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Girdling Roots: The Silent Tree Killer




Submitted by Jon Curtis on October 04, 2023

A healthy root system is essential for sustaining a healthy tree. Tree roots provide many important life-supporting benefits to trees such as absorbing much-needed water and minerals from the soil for food, storing essential nutrients and anchoring the tree to the ground. But did you know that in some scenarios, tree roots can also be a detriment to tree health? Continue reading to learn about girdling roots and how you can prevent them from harming your favourite tree!


What are girdling roots?

Imagine wearing a belt around your waist and it starts to feel tighter and tighter. This is what happens when tree roots start to circle, or girdle, the base of a tree. Girdling roots are circular or spiral roots that appear at or just below the soil surface at the base of the main trunk of a tree. These roots can encircle the trunk, effectively strangling the tree by restricting the flow of water and nutrients from the roots up to the leaves. Trees that experience girdling often decline in health before eventually dying. While some tree species such as pines, oaks and maples are more prone to girdling roots, all species are susceptible to girdling roots. The good news is that proper technique will ensure the long-term health of any species!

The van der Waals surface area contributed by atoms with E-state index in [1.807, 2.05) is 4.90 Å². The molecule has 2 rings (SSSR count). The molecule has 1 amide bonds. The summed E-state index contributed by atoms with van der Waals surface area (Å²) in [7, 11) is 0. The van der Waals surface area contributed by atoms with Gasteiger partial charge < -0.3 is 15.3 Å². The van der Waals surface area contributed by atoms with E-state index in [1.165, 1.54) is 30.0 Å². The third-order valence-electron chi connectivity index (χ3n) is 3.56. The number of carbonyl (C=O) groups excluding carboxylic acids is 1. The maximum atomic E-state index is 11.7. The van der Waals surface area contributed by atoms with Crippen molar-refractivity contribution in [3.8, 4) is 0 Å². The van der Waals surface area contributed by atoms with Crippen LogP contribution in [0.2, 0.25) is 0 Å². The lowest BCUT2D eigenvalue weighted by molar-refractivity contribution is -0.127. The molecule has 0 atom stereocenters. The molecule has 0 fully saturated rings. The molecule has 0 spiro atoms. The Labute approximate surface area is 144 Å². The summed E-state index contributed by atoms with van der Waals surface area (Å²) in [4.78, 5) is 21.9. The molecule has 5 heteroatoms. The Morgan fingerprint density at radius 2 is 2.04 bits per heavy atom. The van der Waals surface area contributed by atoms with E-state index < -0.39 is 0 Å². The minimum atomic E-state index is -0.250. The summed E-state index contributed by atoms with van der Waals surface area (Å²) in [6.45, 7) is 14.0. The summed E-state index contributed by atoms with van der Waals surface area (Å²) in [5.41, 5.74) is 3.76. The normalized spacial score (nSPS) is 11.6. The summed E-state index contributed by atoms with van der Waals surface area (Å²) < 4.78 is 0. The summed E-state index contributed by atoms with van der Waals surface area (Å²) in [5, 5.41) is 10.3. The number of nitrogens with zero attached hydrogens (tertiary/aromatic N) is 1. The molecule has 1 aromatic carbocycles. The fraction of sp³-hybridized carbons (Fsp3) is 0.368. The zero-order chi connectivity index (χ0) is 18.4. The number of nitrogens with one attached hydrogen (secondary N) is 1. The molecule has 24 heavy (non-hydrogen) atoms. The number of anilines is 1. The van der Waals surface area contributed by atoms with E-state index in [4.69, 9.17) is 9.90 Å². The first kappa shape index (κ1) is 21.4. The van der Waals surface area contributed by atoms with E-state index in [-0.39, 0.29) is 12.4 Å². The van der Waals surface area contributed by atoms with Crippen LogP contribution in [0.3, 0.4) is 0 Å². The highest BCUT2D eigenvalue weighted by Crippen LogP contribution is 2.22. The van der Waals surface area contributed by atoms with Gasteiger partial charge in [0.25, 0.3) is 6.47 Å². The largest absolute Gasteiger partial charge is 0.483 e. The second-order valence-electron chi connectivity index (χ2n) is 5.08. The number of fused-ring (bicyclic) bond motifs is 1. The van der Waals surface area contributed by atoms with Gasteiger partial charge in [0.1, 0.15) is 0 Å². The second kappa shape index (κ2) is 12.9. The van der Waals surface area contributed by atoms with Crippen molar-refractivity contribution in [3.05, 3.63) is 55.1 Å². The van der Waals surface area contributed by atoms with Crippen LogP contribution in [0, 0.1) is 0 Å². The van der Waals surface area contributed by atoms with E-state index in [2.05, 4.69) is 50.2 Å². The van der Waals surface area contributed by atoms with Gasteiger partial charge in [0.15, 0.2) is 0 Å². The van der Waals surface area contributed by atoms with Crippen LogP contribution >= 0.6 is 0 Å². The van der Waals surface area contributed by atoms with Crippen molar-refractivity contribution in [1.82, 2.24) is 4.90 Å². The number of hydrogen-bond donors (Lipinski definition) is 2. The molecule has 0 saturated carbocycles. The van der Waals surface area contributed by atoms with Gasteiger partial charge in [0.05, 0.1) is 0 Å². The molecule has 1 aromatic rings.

A mature tree with exposed, circular roots wrapped around main trunk
A mature tree with exposed, circular roots wrapped around main trunk (© 2012 Maggie McCain / CC BY-SA 2.0)


Signs and symptoms of girdling roots

The first symptoms of a tree with girdling roots appear in the upper portion of the crown (the branches and leaves of the tree). In the spring, smaller than average leaves may emerge earlier than normal and, in the fall, leaves may change colour or drop earlier than normal. In addition, the overall canopy may start to thin or show discoloured leaves throughout the growing season.

Signs of developmental issues can appear in the root flare (where the main roots attach to the trunk) or the base of the trunk. Girdling roots may cause one side of the trunk to become flat with no natural root flare. The culprit roots may also present themselves above the soil line – watch out!


Trees showing signs of a decline in health because of girdling roots. Lichen is present on the trunk of a tree, a sign that the tree is lacking in vigour.
Trees may show signs of a decline in health because of girdling roots. Note the lichen! When lichen is present on the trunk of a tree, it is typically a sign that the tree is lacking in vigour. (© 2014 Scot Nelson)


What causes girdling roots?

Trees in urban environments are exposed to many external factors that they don't typically have to contend with in the wild, which can hinder the natural growth of their roots. Some of the factors that can cause girdling roots include: